Wednesday, September 15, 2010

Semi-Homemade Petit Fours

Unfortunately, we did not take our group photo until three teams had already left. . .
Yeah.  I totally used store bought cake for my croquet treats.  And you know what?  So what.
I tried to find a bakery that would just sell me a quarter sheet cake or something, and not only did it confuse the hell out of them, but it was pretty damn pricey.
A quick search for "quick and easy petit fours" brought me to a recipe by Miss Paula Deen, and hallelujah!  Not only did I not have time to bake a cake from scratch, but I didn't have the time I thought to frost them - I didn't let them dry long enough before I had to leave.  Not only were they too soft for me to do any further "eat me" decorating or package them all up (I could only bring about half so they wouldn't touch), but I was half an hour late to my own damn event.
However, once croquet was over (and the next day), they were PERFECT.  I thought the frosting was too sweet at first, when it was still soft, but once it solidified, it made an awesome little cake.  Soft frosting or not, they seemed to be a hit at croquet.
Now, finding a pound cake in regular loaf form would've been way too perfect, so of course I could only find a bundt version, and I'm sure you can imagine how fun and easy it was to try to cut that into perfect little cubes.  A fun thing came from this though - I made whole little slices of cake as petit fours too and they turned out great.

Petit Fours 
1 loaf pound cake - about 1 pound, top crust removed, cut into 1 1/2-inch cubes
1 teaspoon unflavored gelatin
2/3 cup cold water
1 egg white
1 tablespoon light corn syrup
2 boxes confectioners' sugar, about 1 pound, sifted
preserves of your choice (cherry or apricot would be great, I used  Bonne Maman cherry preserves)
Almond extract - I'm guessing I used about 1 tbsp
3 dyes of food coloring
2 forks
Something cute, for garnish and design

Arrange the pound cake cubes in a single layer on a baking sheet. Freeze until firm, 4 hours or overnight. I froze my entire cake and then cut off the dark parts and cut it into cubes.  This worked incredibly well, BUT - if your cake comes back to room temperature before you frost it (which it will unless you freeze it again), it's crumb city and your frosting will get all clogged up which doesn't leave you a very nice, smooth frost job.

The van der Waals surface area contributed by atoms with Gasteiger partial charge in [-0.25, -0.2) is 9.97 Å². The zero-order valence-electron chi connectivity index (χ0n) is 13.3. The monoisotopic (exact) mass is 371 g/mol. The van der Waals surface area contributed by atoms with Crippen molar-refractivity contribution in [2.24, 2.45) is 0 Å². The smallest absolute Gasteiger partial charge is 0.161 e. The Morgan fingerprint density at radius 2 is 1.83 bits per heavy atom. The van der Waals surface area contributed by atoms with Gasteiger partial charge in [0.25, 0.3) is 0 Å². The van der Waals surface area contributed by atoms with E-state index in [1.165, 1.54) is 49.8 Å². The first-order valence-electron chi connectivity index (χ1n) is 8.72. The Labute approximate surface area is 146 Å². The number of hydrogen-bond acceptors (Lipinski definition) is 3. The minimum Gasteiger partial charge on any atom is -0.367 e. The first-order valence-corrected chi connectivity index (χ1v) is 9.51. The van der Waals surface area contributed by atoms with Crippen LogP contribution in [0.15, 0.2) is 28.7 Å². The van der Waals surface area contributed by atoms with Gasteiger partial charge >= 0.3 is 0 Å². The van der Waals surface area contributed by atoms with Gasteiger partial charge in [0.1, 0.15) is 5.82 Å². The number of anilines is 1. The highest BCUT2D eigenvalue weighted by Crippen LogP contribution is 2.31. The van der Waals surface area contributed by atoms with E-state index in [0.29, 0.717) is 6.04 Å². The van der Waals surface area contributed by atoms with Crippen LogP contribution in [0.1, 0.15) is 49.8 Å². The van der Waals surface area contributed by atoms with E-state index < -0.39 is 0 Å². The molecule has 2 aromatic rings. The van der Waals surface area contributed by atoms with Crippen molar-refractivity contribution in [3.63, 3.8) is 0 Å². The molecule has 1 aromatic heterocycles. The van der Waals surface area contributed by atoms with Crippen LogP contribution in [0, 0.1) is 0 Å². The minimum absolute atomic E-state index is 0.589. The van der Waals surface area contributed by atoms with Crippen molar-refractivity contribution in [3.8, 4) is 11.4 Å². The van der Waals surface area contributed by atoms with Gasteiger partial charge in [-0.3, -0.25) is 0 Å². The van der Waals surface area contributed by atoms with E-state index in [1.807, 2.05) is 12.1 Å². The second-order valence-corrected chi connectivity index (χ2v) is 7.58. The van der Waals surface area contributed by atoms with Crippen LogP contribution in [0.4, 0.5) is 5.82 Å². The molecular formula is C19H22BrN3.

I then cut my cubes in half (lengthwise) and put a dollop of warmed up cherry preserves (to thin them out a little).  Use less than you think you need, since it will ooze out the sides.  A small dollop - maybe 1/4 tsp seemed perfect for the little bites.
They look like little crustless pb&js:

In the top of a double boiler, dissolve the gelatin in 2/3 cups cold water. Add egg white and corn syrup. Whisk. Add confectioners' sugar and whisk until well blended and not too thick. When mixture reaches 110 degrees F. (warm to the touch) divide the icing among several bowls and add your preferred food coloring to each bowl. Mix well.

Line counter or baking sheet with waxed paper. Place a cooling rack on top so the excess frosting can drip down and away and land on the wax paper below; then your cakes won't have bloopy, gloppy frosting puddles attached to the bottom.
Rest your cake on one fork, and use a spoon to pour frosting all over cake - work fast, this stuff thickens quickly (but you can reheat it if you need to).  Make sure the cakes are completely covered.  Use second fork to help move the frosted cake onto the rack to dry.  Do this for remaining cubes, using the various colors of frosting (rinse your forks when moving between colors, unless you're hoping for tie dye). When completely dried, place a dab of frosting onto the top of the cube to stick your cute little decor item.  OR, you can pipe little designs if you're good at that.
I was going to make Alton's royal icing to write "eat me" on mine.
Try to ignore the crumbs you can see in the tops.


Quinn said...

You are SO Sandra Lee.

Rogue Designs said...

Wait til you see my next tablescape!